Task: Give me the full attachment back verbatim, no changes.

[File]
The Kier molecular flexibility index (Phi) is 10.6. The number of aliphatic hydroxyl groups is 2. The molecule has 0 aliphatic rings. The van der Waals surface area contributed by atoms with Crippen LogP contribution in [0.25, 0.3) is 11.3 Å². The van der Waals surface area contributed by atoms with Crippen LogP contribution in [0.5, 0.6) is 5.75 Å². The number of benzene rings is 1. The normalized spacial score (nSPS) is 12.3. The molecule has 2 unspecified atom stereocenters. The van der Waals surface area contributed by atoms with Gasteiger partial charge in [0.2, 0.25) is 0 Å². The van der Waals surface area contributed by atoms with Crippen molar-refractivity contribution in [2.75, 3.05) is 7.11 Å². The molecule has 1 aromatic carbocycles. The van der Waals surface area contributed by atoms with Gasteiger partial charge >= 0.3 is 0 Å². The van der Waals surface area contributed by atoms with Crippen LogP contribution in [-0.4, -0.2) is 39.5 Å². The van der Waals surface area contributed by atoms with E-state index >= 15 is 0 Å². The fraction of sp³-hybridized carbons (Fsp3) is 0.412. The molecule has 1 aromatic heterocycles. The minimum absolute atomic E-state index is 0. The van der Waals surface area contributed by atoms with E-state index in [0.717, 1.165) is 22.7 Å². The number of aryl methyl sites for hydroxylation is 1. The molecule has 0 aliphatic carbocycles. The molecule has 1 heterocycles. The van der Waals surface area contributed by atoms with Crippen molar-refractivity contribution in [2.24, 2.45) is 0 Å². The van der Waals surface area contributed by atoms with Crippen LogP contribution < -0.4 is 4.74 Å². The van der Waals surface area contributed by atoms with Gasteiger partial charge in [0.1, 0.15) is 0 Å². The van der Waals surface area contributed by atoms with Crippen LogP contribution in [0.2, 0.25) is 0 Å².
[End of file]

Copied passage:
The Kier molecular flexibility index (Phi) is 10.6. The number of aliphatic hydroxyl groups is 2. The molecule has 0 aliphatic rings. The van der Waals surface area contributed by atoms with Crippen LogP contribution in [0.25, 0.3) is 11.3 Å². The van der Waals surface area contributed by atoms with Crippen LogP contribution in [0.5, 0.6) is 5.75 Å². The number of benzene rings is 1. The normalized spacial score (nSPS) is 12.3. The molecule has 2 unspecified atom stereocenters. The van der Waals surface area contributed by atoms with Gasteiger partial charge in [0.2, 0.25) is 0 Å². The van der Waals surface area contributed by atoms with Crippen molar-refractivity contribution in [2.75, 3.05) is 7.11 Å². The molecule has 1 aromatic carbocycles. The van der Waals surface area contributed by atoms with Gasteiger partial charge >= 0.3 is 0 Å². The van der Waals surface area contributed by atoms with Crippen LogP contribution in [-0.4, -0.2) is 39.5 Å². The van der Waals surface area contributed by atoms with E-state index >= 15 is 0 Å². The fraction of sp³-hybridized carbons (Fsp3) is 0.412. The molecule has 1 aromatic heterocycles. The minimum absolute atomic E-state index is 0. The van der Waals surface area contributed by atoms with E-state index in [0.717, 1.165) is 22.7 Å². The number of aryl methyl sites for hydroxylation is 1. The molecule has 0 aliphatic carbocycles. The molecule has 1 heterocycles. The van der Waals surface area contributed by atoms with Crippen molar-refractivity contribution in [2.24, 2.45) is 0 Å². The van der Waals surface area contributed by atoms with Crippen LogP contribution < -0.4 is 4.74 Å². The van der Waals surface area contributed by atoms with Gasteiger partial charge in [0.1, 0.15) is 0 Å². The van der Waals surface area contributed by atoms with Crippen LogP contribution in [0.2, 0.25) is 0 Å².